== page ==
A number of European countries have reduced the postal monopoly over the past 10 years while taking care to ensure some minimum level of service to each citizen. The European Commission has set a timetable for abolishing the "reserved area" on mail (the monopoly protections) of postal administrations in the European Union. The date is now December 31, 2010. Earlier directives have reduced the reserved area over time to where it is now, currently mail weighing 50 grams or less is covered by monopoly protections. This will be eliminated entirely on December 31, 2010.


In short, the EU countries have determined that they can meet their universal service obligations without a monopoly on letter mail. The European Commission has defined universal service to mean, in principle, one clearance and one delivery to the home or premises of every natural or legal person every working day, even in remote or sparsely populated areas.

It is against this background that the U.S. Congress mandated that the PRC issue a report on universal service obligation and the monopoly. Included in the report are to be the costs to the Postal Service of providing universal service; what changes should be made to universal service and the postal monopoly; and an analysis of the benefits of the postal monopoly. The Commission is in the process of gathering information from stakeholders, both through a public docket process and through field hearings on the topic.


If you have not given much thought to universal service and the monopoly, I urge you to think about it now. It really is the rock upon which this nation's postal system has been built. Should it mean the same thing tomorrow that it did 20 years ago? Is there something we can learn from the Europeans,  or is theirs not a suitable model for the United States given our size and structure? Does the Postal Service need the same monopoly protections that it once did given its changing role (as primarily a deliverer of advertising products)? How will changing technologies affect our considerations? Do retail customers need the same access to postal facilities they needed 20 years ago? What about in five or 10 years? And how about commercial mailers? What would the service implications be of a change in mail delivery frequency? What are the cost implications? Isn't there a difference between ubiquity and universal?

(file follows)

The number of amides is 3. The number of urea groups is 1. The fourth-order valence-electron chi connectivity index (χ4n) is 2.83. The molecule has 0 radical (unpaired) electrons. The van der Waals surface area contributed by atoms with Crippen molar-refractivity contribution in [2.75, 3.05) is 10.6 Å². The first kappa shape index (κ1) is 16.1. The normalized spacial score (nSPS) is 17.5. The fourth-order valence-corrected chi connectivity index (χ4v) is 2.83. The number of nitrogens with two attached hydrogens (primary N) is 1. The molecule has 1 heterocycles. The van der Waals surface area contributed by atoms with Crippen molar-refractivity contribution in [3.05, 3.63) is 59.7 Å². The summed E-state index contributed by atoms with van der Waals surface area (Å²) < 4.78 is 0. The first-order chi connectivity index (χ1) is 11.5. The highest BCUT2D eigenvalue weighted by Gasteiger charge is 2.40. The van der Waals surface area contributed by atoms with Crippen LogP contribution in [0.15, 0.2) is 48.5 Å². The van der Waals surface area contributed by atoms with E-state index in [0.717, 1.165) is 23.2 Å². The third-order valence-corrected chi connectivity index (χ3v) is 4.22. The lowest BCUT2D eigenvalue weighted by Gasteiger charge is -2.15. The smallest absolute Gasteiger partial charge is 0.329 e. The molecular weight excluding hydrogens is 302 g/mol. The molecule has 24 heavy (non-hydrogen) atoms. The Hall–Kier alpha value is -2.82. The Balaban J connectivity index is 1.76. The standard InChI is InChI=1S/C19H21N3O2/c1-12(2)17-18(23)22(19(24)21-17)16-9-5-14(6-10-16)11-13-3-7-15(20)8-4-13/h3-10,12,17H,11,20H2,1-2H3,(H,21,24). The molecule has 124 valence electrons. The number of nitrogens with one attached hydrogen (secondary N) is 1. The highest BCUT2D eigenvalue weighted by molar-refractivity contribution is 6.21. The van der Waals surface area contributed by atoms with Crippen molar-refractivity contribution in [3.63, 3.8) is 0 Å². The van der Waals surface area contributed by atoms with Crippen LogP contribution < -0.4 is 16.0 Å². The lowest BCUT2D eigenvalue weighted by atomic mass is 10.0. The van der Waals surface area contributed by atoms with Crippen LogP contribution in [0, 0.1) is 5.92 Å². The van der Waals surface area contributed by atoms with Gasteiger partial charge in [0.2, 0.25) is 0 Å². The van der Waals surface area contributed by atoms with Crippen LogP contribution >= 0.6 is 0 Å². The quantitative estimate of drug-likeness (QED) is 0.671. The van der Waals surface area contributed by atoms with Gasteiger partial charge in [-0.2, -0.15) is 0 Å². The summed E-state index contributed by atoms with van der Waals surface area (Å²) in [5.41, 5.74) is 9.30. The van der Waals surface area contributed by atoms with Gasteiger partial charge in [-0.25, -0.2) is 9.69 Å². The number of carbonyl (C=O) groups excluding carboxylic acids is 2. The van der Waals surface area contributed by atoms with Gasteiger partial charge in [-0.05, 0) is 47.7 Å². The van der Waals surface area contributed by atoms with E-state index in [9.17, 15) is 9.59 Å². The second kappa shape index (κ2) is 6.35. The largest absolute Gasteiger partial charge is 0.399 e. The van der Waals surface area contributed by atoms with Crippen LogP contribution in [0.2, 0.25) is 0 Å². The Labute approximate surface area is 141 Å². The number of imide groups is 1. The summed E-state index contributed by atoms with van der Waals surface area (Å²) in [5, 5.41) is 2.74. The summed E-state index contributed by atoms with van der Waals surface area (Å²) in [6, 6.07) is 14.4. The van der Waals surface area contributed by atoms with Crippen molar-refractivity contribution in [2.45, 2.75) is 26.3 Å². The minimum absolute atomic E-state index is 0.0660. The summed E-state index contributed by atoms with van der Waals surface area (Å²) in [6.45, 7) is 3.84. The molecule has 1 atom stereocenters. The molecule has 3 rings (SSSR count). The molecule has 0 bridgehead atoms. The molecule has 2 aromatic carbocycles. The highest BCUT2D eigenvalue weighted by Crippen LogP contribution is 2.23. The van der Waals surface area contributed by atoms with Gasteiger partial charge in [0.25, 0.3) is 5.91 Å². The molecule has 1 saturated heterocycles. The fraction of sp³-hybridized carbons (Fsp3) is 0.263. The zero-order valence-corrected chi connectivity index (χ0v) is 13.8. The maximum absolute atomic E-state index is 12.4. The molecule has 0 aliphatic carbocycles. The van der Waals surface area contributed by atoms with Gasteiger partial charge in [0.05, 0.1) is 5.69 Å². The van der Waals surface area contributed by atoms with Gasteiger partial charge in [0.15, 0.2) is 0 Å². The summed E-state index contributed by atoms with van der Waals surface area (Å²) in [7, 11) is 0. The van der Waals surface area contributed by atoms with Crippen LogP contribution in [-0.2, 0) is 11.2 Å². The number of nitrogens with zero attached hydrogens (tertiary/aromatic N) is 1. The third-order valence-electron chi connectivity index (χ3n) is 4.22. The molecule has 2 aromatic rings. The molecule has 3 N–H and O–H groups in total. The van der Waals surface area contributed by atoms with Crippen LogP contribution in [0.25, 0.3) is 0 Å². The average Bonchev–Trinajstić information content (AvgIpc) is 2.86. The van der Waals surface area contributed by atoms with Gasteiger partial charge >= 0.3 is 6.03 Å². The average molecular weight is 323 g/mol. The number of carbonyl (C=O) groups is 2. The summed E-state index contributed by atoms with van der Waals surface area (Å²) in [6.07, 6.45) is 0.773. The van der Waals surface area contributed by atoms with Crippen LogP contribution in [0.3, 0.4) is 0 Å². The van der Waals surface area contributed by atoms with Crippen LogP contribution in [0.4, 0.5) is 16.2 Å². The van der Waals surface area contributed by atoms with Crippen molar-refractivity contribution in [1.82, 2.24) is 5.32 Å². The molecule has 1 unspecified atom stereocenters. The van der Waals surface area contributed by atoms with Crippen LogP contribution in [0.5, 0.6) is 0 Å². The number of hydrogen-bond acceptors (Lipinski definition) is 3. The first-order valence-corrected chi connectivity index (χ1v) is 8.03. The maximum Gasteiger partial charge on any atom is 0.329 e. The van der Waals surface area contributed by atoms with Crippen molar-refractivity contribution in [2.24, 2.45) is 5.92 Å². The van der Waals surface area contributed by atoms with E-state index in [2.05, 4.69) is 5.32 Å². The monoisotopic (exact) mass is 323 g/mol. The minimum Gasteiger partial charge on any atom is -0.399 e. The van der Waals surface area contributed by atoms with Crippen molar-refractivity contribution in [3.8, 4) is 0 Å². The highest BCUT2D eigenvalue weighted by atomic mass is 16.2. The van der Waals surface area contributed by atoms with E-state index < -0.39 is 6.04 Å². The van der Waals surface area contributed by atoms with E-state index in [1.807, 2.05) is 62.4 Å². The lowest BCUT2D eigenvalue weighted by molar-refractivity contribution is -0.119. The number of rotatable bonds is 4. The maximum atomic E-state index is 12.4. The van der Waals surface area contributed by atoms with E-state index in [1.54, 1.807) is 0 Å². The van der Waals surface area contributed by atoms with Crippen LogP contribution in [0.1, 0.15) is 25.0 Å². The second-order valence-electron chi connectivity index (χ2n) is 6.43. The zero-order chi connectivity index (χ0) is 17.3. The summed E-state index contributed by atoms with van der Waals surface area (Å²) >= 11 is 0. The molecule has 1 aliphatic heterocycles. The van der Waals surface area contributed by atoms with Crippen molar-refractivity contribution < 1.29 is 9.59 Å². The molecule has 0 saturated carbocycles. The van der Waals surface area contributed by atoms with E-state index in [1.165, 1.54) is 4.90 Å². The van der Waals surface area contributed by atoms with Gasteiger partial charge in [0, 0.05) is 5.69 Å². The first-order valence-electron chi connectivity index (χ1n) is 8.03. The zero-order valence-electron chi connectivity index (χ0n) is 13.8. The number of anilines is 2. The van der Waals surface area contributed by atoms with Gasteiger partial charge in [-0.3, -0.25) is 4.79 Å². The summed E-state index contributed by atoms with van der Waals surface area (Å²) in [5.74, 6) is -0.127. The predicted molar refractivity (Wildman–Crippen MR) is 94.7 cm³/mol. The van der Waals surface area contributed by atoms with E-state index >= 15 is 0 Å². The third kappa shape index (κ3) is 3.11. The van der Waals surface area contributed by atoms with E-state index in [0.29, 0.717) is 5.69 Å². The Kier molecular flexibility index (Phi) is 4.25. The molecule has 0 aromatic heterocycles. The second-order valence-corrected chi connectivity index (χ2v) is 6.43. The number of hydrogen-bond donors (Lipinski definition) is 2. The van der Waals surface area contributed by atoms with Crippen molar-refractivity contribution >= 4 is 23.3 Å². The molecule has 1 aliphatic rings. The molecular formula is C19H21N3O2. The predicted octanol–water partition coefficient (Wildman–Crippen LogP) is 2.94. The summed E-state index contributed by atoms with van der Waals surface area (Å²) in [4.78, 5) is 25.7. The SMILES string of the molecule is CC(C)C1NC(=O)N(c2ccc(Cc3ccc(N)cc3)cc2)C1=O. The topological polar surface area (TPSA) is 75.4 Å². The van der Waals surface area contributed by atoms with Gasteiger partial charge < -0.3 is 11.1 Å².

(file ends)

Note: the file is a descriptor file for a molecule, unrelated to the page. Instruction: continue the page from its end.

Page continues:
These are just a few questions you might want to wrestle with. The Postal Service is asking customers these types of questions in meetings on universal service and the monopoly. You've read this instruction in this column before: Make your voice heard. I still hold to the quaint notion that the Postal Service belongs to the American people. Now is the time to help shape its future.


Kate Muth is VP of the Association for Postal Commerce. You can reach her at kmuth@postcom.org or 703-524-0096. For more information on the association, visit www.postcom.org.